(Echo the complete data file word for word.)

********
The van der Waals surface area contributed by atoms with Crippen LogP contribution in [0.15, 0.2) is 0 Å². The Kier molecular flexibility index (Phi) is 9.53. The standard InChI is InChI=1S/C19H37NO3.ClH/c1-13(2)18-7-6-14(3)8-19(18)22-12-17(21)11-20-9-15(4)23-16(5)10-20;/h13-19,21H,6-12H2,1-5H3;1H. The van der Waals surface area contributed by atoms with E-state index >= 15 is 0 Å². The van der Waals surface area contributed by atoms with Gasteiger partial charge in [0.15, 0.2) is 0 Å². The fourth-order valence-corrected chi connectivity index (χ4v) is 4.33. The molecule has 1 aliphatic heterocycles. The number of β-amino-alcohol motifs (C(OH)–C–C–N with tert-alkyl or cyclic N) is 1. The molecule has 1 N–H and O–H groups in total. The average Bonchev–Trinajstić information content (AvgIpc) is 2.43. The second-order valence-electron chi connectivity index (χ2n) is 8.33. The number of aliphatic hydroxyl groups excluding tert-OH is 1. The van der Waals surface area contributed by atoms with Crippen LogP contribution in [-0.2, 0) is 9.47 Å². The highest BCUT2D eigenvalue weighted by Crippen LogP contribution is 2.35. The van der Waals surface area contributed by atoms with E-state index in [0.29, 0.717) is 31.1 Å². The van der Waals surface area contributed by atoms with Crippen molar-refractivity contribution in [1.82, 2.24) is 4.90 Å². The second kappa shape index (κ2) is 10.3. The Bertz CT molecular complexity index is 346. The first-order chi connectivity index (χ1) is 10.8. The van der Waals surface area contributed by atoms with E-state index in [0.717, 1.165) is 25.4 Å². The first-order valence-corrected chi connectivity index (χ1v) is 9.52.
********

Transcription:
The van der Waals surface area contributed by atoms with Crippen LogP contribution in [0.15, 0.2) is 0 Å². The Kier molecular flexibility index (Phi) is 9.53. The standard InChI is InChI=1S/C19H37NO3.ClH/c1-13(2)18-7-6-14(3)8-19(18)22-12-17(21)11-20-9-15(4)23-16(5)10-20;/h13-19,21H,6-12H2,1-5H3;1H. The van der Waals surface area contributed by atoms with E-state index >= 15 is 0 Å². The van der Waals surface area contributed by atoms with Gasteiger partial charge in [0.15, 0.2) is 0 Å². The fourth-order valence-corrected chi connectivity index (χ4v) is 4.33. The molecule has 1 aliphatic heterocycles. The number of β-amino-alcohol motifs (C(OH)–C–C–N with tert-alkyl or cyclic N) is 1. The molecule has 1 N–H and O–H groups in total. The average Bonchev–Trinajstić information content (AvgIpc) is 2.43. The second-order valence-electron chi connectivity index (χ2n) is 8.33. The number of aliphatic hydroxyl groups excluding tert-OH is 1. The van der Waals surface area contributed by atoms with Crippen LogP contribution in [-0.2, 0) is 9.47 Å². The highest BCUT2D eigenvalue weighted by Crippen LogP contribution is 2.35. The van der Waals surface area contributed by atoms with E-state index in [0.29, 0.717) is 31.1 Å². The van der Waals surface area contributed by atoms with Crippen molar-refractivity contribution in [1.82, 2.24) is 4.90 Å². The second kappa shape index (κ2) is 10.3. The Bertz CT molecular complexity index is 346. The first-order chi connectivity index (χ1) is 10.8. The van der Waals surface area contributed by atoms with E-state index in [0.717, 1.165) is 25.4 Å². The first-order valence-corrected chi connectivity index (χ1v) is 9.52.